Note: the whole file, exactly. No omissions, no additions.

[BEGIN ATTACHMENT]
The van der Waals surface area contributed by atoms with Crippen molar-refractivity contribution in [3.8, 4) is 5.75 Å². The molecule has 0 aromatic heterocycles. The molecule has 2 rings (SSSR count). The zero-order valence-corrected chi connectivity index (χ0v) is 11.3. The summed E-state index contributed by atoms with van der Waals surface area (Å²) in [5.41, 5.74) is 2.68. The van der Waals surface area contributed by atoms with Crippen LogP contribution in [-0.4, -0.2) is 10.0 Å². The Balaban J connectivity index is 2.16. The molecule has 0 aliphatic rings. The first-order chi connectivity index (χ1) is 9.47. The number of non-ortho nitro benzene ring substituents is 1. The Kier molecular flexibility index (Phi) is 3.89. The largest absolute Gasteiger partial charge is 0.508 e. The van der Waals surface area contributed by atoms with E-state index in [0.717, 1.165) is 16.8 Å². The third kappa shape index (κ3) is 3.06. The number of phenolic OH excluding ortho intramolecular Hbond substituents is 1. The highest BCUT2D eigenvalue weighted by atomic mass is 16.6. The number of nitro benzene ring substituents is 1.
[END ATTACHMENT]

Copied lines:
The van der Waals surface area contributed by atoms with Crippen molar-refractivity contribution in [3.8, 4) is 5.75 Å². The molecule has 0 aromatic heterocycles. The molecule has 2 rings (SSSR count). The zero-order valence-corrected chi connectivity index (χ0v) is 11.3. The summed E-state index contributed by atoms with van der Waals surface area (Å²) in [5.41, 5.74) is 2.68. The van der Waals surface area contributed by atoms with Crippen LogP contribution in [-0.4, -0.2) is 10.0 Å². The Balaban J connectivity index is 2.16. The molecule has 0 aliphatic rings. The first-order chi connectivity index (χ1) is 9.47. The number of non-ortho nitro benzene ring substituents is 1. The Kier molecular flexibility index (Phi) is 3.89. The largest absolute Gasteiger partial charge is 0.508 e. The van der Waals surface area contributed by atoms with E-state index in [0.717, 1.165) is 16.8 Å². The third kappa shape index (κ3) is 3.06. The number of phenolic OH excluding ortho intramolecular Hbond substituents is 1. The highest BCUT2D eigenvalue weighted by atomic mass is 16.6. The number of nitro benzene ring substituents is 1.